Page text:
Style: Post-Black Metal
Release Date: 21 Jul 2019
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I've reviewed a couple of post-rock albums here at Apocalypse Later in 2019. Sparkle and especially Ogmasun explore the post-rock mindset of not writing songs in a traditional form but creating soundscapes by playing traditional rock instruments. I've also reviewed some post-hardcore, which sadly doesn't share that mindset. Fortunately, post-black metal does and here's a quality example from Singapore's Calvaire, presumably named for the Belgian horror film with Vincent Cassel but maybe for the novel by Octave Mirbeau.
Now, black metal has often leaned towards the verbose, so songs of eight or nine minutes in length is nothing new. It's often mixed with ambient music, so the quieter side of this album isn't surprising either. Even when it's at its loudest and most raucous, black metal enjoys a wall of sound approach, a further step into soundscape territory. And, of course, black metal shrieks have always been an instrument in themselves.
In other words, it's not much of a step to go from black metal to post-black metal. In fact, it wouldn't surprise me to find that a good deal of what I'm used to calling black metal genre was really post-black metal, merely before the term was ever coined. This album knows that it's post-black metal but it isn't too far adrift from its parent genre with five full tracks that total just shy of forty minutes, a further two minute collection of sounds called Liberosis nudging it over that mark.
To my thinking, the best tracks are the opener and the closer, but what's in between doesn't slack any. Aokigahara is the opener, named for the so-called Suicide Forest on the lava slopes of Mount Fuji. This seems appropriate, as Calvaire are often listed as playing depressive black metal too, and suicide is about as depressive as depressive gets. The album title might prompt that because it refers to the realisation that you don't understand the story of your own life, as if you're a character in the wrong book. Flowers of Fixed Ideas is the closer and I have no idea to what that refers.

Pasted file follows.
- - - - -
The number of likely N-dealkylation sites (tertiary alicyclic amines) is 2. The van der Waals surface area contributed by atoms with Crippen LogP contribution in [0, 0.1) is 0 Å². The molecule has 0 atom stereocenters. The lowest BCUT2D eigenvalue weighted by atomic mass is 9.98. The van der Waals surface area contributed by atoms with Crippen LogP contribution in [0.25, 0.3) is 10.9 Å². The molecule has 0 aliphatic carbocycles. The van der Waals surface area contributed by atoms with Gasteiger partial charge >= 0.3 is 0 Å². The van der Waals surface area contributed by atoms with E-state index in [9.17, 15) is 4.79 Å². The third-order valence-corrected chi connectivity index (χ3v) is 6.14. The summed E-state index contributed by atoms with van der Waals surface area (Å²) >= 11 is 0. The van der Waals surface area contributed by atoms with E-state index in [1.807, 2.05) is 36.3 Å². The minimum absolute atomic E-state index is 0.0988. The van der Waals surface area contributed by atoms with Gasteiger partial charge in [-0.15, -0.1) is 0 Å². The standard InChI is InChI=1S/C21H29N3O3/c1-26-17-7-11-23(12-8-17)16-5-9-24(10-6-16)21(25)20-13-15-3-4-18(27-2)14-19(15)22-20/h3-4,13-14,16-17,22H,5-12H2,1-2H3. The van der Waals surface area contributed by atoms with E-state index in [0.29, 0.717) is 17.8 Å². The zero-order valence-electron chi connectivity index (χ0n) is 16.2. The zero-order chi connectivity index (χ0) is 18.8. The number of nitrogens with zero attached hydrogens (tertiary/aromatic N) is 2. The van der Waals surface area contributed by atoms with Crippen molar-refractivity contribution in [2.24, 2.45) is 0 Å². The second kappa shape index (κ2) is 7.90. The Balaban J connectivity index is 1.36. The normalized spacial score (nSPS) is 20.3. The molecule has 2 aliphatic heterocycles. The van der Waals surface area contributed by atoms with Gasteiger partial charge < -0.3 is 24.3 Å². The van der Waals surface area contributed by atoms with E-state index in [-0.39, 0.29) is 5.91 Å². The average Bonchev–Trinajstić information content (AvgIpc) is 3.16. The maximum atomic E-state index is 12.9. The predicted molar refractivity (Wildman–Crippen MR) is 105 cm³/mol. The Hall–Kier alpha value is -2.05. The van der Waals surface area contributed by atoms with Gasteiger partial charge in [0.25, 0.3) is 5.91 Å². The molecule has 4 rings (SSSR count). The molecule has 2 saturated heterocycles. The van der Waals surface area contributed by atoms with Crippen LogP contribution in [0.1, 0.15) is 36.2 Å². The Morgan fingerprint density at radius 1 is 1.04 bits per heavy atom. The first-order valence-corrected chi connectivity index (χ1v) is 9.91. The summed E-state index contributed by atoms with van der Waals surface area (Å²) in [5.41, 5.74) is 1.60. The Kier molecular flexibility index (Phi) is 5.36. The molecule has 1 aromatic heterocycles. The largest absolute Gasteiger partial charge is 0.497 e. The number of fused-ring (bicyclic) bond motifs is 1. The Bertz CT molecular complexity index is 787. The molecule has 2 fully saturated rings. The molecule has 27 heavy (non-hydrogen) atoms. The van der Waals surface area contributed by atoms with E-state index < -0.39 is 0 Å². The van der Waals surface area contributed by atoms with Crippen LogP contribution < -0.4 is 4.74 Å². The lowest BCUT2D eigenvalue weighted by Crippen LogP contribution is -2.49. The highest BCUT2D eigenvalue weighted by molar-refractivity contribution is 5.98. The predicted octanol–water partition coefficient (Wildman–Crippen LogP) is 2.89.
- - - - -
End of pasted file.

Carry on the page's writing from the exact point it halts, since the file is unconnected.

I should add here, however, that I didn't find either of these tracks to be depressing (and I've listened to plenty of depressive black metal that is). I found them to have a melancholy to them but the bell-like guitar work has both a ritual aspect and an uplifting nature. Aokigahara is more deliberate, so I wonder if it's about someone (usually a young lady) visiting the forest to take her own life but Flowers of Fixed Ideas is about her returning home having not done so.
By comparison, Lacrimae Rerum is harsher, more brutal and more incessant, a sort of assault that presumably brings on the tears mentioned in its title. It does quieten down at points but it's always more black than post-black. Liberosis, the experimental two minutes that follows it, is more post-black than black, so the album does swing back and forth. The Celestial Dog has a lot of each side, as does Open Grave Dialogue, which combines blastbeats and shrieks with a slow melodic guitar line floating over everything, as if it's a spirit leaving a body.
This is interesting stuff. It's not for those who want their black metal to sound like the product of a cluster of demons celebrating their evil works. It's for those who appreciate the idea of post-rock but also believe in the idea that evocative soundscapes can be harsh and brutal.